Health and Medical News and Resources

General interest items edited by Janice Flahiff

‘Burdens Of Place’ Plague Urban Poor; Often Lead To Weight Gain, Obesity

 

From the 12 August Medical News Today article

Most of America’s urban cores were designed for walking but offer little in the way of supermarkets, healthy restaurants and other amenities for residents to walk to, according to a study led by a Michigan State University scholar.

The study is one of the first to show that poor residents living in declining urban neighborhoods want healthy food choices – evidenced by their willingness to travel long distances to find them. Past research has generally assumed that poor people will shop at whatever store is closest.

But compared with suburban residents, the urban poor are more overweight and must travel farther to find healthy food and access personal services, said Igor Vojnovic, associate professor of geography and lead author on the study…

..Other findings included:

  • Fast food restaurants were more plentiful in poor neighborhoods. In addition, residents there reported that 55 percent of all dining-out experiences were at fast food eateries, compared with only 13 percent for those in the suburbs.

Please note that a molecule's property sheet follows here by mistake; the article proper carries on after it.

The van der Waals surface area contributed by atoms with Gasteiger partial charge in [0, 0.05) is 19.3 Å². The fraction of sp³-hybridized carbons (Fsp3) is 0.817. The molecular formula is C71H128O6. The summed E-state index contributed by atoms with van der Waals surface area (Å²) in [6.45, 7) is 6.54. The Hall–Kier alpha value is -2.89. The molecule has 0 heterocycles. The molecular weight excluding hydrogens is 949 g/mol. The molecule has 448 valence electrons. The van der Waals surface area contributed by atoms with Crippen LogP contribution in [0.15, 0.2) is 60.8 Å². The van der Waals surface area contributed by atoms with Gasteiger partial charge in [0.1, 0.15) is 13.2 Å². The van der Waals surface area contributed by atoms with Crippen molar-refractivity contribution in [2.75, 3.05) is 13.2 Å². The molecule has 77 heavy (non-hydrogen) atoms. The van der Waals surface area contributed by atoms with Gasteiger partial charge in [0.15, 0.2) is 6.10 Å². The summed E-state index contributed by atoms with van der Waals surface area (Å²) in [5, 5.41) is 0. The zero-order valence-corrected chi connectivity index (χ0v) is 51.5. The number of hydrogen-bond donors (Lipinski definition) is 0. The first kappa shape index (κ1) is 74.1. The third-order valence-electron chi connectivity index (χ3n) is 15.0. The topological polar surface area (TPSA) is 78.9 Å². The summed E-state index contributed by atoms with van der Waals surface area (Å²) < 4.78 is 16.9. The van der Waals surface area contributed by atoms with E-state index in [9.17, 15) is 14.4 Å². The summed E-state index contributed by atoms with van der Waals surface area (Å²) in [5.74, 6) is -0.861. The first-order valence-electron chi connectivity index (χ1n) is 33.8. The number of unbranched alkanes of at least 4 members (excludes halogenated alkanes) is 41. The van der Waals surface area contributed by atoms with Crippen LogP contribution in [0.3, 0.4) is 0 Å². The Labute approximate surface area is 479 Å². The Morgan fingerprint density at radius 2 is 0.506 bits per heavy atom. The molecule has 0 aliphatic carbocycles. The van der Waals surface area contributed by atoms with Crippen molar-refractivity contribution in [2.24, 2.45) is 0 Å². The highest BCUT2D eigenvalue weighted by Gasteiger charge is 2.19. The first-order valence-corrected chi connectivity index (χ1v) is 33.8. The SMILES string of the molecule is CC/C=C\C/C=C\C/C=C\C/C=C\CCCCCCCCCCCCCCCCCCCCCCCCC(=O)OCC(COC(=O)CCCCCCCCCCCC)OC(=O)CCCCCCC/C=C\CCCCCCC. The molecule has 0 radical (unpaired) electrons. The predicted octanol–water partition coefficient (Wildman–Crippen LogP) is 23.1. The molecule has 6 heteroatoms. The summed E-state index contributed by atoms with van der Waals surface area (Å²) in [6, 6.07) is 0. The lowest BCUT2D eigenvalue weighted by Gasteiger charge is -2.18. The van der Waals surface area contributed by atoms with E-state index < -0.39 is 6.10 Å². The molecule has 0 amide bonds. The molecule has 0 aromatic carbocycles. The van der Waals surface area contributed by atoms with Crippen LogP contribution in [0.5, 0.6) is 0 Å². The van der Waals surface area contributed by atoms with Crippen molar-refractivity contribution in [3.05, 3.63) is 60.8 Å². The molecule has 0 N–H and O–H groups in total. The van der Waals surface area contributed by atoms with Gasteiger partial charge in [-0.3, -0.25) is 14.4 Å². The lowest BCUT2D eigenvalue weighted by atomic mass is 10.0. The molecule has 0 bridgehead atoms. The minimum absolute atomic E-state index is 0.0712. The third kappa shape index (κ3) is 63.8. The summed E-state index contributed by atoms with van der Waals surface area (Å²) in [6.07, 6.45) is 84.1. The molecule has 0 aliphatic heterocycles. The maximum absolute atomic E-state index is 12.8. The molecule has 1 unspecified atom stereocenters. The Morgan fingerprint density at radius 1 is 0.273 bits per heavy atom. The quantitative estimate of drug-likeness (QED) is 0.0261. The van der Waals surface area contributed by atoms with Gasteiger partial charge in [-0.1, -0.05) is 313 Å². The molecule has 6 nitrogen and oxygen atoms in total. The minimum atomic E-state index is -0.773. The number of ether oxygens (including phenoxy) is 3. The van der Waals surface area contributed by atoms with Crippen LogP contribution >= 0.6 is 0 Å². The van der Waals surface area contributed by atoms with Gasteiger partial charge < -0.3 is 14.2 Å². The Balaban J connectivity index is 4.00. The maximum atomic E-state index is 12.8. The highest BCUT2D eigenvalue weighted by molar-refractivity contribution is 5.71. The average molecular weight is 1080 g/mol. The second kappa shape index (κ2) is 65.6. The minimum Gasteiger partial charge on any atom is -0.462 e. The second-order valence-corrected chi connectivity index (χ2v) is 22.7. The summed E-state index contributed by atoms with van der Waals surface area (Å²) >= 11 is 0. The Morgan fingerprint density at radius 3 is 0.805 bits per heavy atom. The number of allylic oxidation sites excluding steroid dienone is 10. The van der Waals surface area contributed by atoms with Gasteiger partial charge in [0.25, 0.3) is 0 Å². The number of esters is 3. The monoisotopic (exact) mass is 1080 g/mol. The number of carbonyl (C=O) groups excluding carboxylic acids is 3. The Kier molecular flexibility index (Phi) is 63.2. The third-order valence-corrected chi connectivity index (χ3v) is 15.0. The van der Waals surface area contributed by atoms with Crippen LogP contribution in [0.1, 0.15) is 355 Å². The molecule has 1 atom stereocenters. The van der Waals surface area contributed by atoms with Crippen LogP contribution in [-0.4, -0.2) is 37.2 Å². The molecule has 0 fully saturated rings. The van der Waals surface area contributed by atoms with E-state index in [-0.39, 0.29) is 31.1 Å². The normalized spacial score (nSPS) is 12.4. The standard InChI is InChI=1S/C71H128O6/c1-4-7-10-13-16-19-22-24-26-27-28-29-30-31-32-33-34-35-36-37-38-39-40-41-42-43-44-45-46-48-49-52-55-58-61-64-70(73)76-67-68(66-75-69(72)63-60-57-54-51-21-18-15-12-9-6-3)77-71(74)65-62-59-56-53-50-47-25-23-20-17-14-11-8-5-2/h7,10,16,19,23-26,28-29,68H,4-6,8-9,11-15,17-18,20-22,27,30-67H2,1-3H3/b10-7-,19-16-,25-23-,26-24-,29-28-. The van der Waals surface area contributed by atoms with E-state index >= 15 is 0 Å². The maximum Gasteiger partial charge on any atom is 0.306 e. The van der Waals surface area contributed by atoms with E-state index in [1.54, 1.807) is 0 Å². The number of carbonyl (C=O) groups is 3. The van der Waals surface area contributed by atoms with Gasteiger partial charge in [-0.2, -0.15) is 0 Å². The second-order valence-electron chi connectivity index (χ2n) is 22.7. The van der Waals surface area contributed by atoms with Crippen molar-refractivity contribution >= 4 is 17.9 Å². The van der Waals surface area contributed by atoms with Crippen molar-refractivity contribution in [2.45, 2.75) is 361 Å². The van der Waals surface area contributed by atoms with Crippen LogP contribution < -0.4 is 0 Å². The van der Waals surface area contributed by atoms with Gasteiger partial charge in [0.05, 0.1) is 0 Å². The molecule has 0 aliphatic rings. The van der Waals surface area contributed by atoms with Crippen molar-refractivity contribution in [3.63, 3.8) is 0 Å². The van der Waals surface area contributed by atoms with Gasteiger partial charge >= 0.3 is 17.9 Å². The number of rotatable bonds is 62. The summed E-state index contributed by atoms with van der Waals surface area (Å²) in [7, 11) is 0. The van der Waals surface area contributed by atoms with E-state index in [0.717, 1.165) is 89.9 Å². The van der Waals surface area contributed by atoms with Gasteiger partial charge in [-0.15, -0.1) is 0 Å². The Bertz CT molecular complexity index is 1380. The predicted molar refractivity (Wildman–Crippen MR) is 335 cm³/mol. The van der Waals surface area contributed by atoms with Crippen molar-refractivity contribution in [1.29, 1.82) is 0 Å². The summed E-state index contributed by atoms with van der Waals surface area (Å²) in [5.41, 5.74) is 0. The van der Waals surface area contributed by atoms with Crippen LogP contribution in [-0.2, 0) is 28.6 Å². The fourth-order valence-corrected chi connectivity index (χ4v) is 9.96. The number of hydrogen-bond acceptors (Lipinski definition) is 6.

• Poor urban residents had to go nearly twice as far as suburbanites to shop at supermarkets.
  • The urban poor made about five trips per month to convenience stores (which aren’t known for stocking healthy foods) compared with only one trip per month for suburbanites…

..

During the past 30 years, urban planners and business investors have largely ignored poor communities, instead focusing policy, research and investment efforts on wealthier neighborhoods, Vojnovic said. As a result, little is known about resident behaviors in declining communities, even as the number of poor people increases in the United States, he said.

The current study shows that the fundamental principles in city planning and design that have been developed around wealthy communities do not necessarily hold in poor neighborhoods.

Meanwhile, some have advocated an “obesity tax” on unhealthy foods to help pay for the health-care system overhaul or as a policy to curtail obesity. But Vojnovic said such a tax would disproportionately burden the urban poor and noted that this population has little power to influence the location decisions of healthy food suppliers.

Vojnovic said a better option might be for states to give subsidies to major supermarket chains, restaurants serving healthy food and other needed establishments that locate in poor neighborhoods. 

 

August 13, 2012 - Posted by | Nutrition, Public Health | , ,

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